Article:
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Duluth Trading Co. has nearly doubled its sales in just two years, thanks in no small part to a giant angry beaver and an animated buck-naked underwear guy.

In an unforgiving environment for apparel retailers, the Wisconsin-based designer of casual clothing and rugged workwear stands out from the crowd like one of its quirky commercials.

With headquarters about 20 miles south of Madison in the little village of Belleville, the company, which sells primarily online and through catalogs, took in $304 million last year — up from $163 million in 2013.

The raw dollar increase alone would be the envy of many much-larger clothing retailers. In percentage terms, Duluth’s growth is positively stellar.

And a key factor in that success is an offbeat marketing style — simple, direct and amusingly self-aware.

The essence, according to John Talbott, a longtime retail executive turned educator (Indiana University), may be that the rapidly growing retailer is tapping into “the construction worker in all of us.”

Duluth’s roots are in the building trades. The firm was started in 1989 by a pair of carpenters in Duluth, Minn., who invented a tool organizer they dubbed the Bucket Boss.

The company still sells hardgoods — an eclectic assortment that ranges from ratchet drivers to books such as “Outwitting Squirrels” — but its main focus is on apparel.

Designed to meet the demands of construction workers and the like, the great majority of the clothing actually is purchased by customers who have nothing to do with the building trades.

But even if we aren’t much good at using a speed square or toenailing a stud, many of us admire those with such skills. And as we putter around the house, we just might want a pair of high-quality carpenter pants with lots of pockets for all those tools we sort-of know how to use.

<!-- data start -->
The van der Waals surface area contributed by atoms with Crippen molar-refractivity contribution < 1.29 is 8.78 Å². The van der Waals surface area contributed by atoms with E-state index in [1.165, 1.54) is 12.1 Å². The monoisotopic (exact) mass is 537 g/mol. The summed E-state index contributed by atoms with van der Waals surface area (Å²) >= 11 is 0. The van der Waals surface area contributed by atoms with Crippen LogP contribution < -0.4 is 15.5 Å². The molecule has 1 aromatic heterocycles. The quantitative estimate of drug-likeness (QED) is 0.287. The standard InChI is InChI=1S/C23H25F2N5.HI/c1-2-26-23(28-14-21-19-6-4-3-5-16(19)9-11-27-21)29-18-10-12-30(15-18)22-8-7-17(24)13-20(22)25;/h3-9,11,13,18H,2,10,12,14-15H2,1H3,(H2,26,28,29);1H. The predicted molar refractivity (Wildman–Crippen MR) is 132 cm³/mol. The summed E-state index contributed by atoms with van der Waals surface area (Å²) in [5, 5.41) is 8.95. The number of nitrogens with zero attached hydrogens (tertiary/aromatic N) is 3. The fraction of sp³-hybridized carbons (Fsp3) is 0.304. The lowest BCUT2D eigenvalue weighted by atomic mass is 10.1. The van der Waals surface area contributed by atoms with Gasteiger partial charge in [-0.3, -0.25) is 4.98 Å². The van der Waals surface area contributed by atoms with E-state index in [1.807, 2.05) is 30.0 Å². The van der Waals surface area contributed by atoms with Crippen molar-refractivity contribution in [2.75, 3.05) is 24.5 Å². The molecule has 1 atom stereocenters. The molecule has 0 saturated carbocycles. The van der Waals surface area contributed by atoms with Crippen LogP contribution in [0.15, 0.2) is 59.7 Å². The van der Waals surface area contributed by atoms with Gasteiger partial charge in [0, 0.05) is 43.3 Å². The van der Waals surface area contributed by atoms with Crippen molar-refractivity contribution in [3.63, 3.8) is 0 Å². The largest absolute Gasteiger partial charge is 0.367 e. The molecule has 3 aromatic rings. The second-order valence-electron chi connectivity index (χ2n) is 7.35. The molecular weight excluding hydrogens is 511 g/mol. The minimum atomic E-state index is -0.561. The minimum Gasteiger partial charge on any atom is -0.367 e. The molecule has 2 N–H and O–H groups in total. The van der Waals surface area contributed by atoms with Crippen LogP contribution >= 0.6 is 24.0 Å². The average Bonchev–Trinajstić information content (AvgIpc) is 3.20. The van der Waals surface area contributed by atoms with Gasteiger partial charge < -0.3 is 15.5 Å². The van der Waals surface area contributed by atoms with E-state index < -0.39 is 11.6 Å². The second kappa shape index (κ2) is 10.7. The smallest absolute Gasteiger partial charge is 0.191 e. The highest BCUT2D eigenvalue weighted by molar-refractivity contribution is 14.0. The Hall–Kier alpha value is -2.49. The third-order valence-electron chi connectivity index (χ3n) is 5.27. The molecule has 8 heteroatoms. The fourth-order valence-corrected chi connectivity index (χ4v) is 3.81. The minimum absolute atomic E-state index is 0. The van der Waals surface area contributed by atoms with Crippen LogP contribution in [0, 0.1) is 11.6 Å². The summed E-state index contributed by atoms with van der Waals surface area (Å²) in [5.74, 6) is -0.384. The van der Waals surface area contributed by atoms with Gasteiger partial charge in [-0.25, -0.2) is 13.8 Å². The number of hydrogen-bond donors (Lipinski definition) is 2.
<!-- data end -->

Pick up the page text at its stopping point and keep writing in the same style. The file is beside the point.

Duluth, whose parent company, Duluth Holdings, went public last November, has been combining specificity with humor for years. It introduced its “Longtail T” shirts in 2002 as the cure for plumber’s butt. Following that innovation came “Ballroom Jeans” (a gusset in the crotch provides comfort when crouching) and Buck Naked Underwear (supposedly how they feel).

About five years ago, Duluth began advertising on television. The ads are mostly line drawings that look like they could have been sketched by a fifth-grader. Among them: a “giant angry beaver” who breaks his teeth trying to bite through Duluth work pants, and a hefty guy who feels so happy in his Buck Naked Underwear that he pole-dances to a polka.

Duluth did offend one noted person, but not because it joked about butt cracks. Rather, in a rare marketing misstep, the company’s copywriters got a bit too clever and urged potential buyers of its three-button pullover to “DON A HENLEY and Take it easy.”

That wordplay alluding to a founding member of the Eagles and one of the group’s best-known songs prompted a lawsuit from singer and drummer Don Henley. The two sides settled, with Duluth posting an apology on its website.

Not surprisingly, Duluth takes a different marketing tack with its women’s business, which accounts for about 20 percent of sales but is growing as a share of the total.

No body humor there. And where Duluth’s men’s catalogs use retro-looking illustrations rather than photographs, the women’s books do just the opposite. The retailer tried illustrations with its first women’s catalog, DeRuyter said, but quickly switched amid immediate female feedback: We want to see actual photos of what we’re buying.

That was a decade ago, before Duluth had stores. Now the firm has 11 brick-and-mortar locations, with three more expected to open in the coming months. Nationwide, Duluth has identified about 100 markets that it believes could host a store.

The company’s stores emphasize visitor experience — a tool museum in the flagship, nautical gear in another store — and a further build-out could help boost consumer awareness of the brand, said research analyst Jonathan Komp, who follows Duluth for Milwaukee-based Robert W. Baird & Co. Inc.

That awareness is relatively low now, Komp said.

“The real opportunity is to keep growing the customer base, and they’re doing that effectively with the television and in print and other advertisements,” he said.

In other words, there are lots of potential shoppers yet to be introduced to giant angry beavers and buck-naked underwear guys.

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